As a small business owner, you may think you are impervious to employee fraud. The carefully developed culture of many small businesses is one of “family.” You don’t steal from your family, do you?
Unfortunately, employee theft is a very real problem for small businesses. The Association of Certified Fraud Examiners (ACFE) reveals that small businesses (those with 100 or fewer employees) are the most common victims in cases of fraud.
Small business frauds and theft occur at nearly 32 percent of small companies, the highest rate of any size business group. The average loss per company for those cases is a whopping $147,000. The most common crimes are outright theft (larceny), diverting funds (skimming), fraudulent disbursements and the embezzlement of supplies and inventory.
The National Federation of Independent Business (NFIB) estimates that an employee is 15 times more likely to steal from an employer than a non-employee is. The average employee thief has worked for the company for four to five years and is a first-time offender.
The main reason small businesses are vulnerable lies right in that family atmosphere. Small businesses often operate without the system of internal controls that larger companies have in place. Trusted employees are put in positions with little or no oversight.
The sad reality is that almost anyone might steal from your company if presented with pressure to do so, the rationalization for doing so and the opportunity to do so. As a small business owner, you can take direct steps to safeguard your assets by limiting that opportunity.
Many small business employees handle cash and valuable merchandise and have direct access to sensitive data. As part of your hiring process, be sure to contact your candidates’ references from former employers and supervisors. Ask for information about why the person left the previous position.
After checking those references, perform background checks on the candidate. State laws vary on your rights as an employer to check an applicant’s criminal background, so visit your local Equal Employment Opportunity Commission (EEOC) office or http://www.eeoc.gov/employers/contacts.cfm for guidelines.
During the interview and orientation process, communicate your standards for employee conduct.
Have a Security System in Place
Don’t make it easy for your employees to steal from you. With some simple, professional measures, you will demonstrate that you value honesty and that you require accountability. Develop an internal control system that includes:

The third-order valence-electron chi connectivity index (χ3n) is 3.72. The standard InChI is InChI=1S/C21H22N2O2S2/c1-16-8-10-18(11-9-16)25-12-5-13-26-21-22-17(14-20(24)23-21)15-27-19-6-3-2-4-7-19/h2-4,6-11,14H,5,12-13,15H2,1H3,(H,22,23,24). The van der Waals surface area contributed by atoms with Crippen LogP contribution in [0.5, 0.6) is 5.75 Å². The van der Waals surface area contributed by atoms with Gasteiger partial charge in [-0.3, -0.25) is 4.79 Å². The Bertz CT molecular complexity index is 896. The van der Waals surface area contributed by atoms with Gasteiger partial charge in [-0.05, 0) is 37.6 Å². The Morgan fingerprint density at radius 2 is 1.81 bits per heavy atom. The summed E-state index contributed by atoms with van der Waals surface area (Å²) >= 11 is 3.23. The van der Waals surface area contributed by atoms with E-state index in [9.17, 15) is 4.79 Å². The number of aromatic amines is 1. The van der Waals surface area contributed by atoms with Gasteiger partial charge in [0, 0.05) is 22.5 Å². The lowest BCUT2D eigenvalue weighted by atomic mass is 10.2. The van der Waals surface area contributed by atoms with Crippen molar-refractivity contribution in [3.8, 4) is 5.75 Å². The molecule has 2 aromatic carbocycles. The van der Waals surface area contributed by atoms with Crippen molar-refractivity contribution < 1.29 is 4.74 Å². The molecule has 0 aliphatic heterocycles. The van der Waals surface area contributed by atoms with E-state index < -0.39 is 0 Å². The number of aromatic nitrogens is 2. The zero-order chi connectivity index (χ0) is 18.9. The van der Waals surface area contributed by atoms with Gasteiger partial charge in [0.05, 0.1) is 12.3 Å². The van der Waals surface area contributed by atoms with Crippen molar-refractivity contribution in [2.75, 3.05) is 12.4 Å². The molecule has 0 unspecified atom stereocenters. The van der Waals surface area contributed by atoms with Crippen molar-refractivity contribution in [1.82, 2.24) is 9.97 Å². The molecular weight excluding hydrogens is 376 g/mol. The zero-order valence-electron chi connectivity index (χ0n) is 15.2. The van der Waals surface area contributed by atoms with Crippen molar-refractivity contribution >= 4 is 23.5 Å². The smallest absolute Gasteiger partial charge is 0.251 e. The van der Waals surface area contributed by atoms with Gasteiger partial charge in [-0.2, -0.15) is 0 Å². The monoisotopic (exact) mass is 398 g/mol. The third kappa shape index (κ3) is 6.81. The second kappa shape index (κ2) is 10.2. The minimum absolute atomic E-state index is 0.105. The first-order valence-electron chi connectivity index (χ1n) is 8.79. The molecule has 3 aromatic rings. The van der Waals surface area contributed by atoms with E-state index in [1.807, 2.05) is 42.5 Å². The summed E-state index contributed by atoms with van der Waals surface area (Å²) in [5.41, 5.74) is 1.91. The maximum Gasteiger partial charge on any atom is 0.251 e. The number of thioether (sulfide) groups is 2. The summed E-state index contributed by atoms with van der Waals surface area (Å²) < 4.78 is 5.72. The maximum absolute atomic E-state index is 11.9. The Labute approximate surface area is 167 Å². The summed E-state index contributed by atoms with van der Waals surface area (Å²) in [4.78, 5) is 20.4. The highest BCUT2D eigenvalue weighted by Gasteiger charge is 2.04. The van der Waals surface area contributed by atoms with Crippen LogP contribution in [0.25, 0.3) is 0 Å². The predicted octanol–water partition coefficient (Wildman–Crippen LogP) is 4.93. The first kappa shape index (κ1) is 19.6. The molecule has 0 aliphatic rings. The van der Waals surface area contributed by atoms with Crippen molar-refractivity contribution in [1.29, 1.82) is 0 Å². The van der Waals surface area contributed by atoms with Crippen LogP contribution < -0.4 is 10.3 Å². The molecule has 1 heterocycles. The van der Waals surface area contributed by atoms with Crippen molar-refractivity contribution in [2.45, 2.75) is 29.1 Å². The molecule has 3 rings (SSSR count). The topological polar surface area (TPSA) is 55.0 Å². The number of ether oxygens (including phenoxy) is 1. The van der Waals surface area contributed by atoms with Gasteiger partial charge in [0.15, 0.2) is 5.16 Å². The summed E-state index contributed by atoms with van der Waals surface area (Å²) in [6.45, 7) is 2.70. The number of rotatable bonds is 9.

- Purchase orders. Different employees should handle the payment, receipt and preparation of purchase orders. Use pre-numbered purchase orders and be sure to verify incoming orders.
- Cash receipts. Also, use pre-numbered sales receipts. Someone other than the sales clerk should balance sales slips and register receipts.
- Informal audits. Perform unscheduled internal audits and hire an outside firm to conduct an annual audit.
- Computer security measures. Use updated systems and software that restrict access to sensitive data. Change passwords and entry codes periodically.
- Business checks. Use pre-numbered checks, with information typed or written in permanent ink. Use financial software to help you track checks and keep blank checks and your signature machine in a secure location.
- If possible, separate receiving, store keeping and shipping functions and install security devices to monitor merchandise and inventory.
Recognize Possible Warning Signs
Many victims of employee fraud realize they ignored some red flags before the crime occurred. Here are some potential indicators of an employee theft situation:
- Change in working hours, such as working late or working early without explanation.
- Lifestyle change that is above salary level
- Suspected drug or alcohol abuse
- Objections to financial or inventory procedures
- Not taking vacation time
- Unexplained protectiveness of workspace
- Other unusual behavior
Treat Employees Well
One of the best ways of protecting your business is by having an open-door communication policy with your staff. According to the ACFE, it takes an average of 18 months for an employer to catch an employee who is stealing from the company. Most cases are brought to the employer’s attention by another employee or are revealed by accident.
Let your team members know they can always come talk with you if they have a problem or if they suspect a colleague has a problem.
Handle Any Suspicions Carefully
If something does not feel right in terms of an employee’s actions or behavior, trust your instincts. However, you need to be cautious about making any accusations. A false accusation could land you in legal trouble.
First, try to verify your suspicions, determining the extent of the problem. If you can confidently identify an employee who is responsible, you need to consider whether you want to terminate the employee, take legal action or work with the employee on a reimbursement plan.
Keep any conversations with the employee free of accusations and state facts, not opinions. If it is a large or complicated issue or if you just need advice on the matter, consult your attorney.
Cases of employee fraud present uncomfortable and stressful situations for everyone involved. You can’t completely prevent it from happening it to you, but with awareness and with preventative measures in place, you can go a long way to reducing its impact on your livelihood.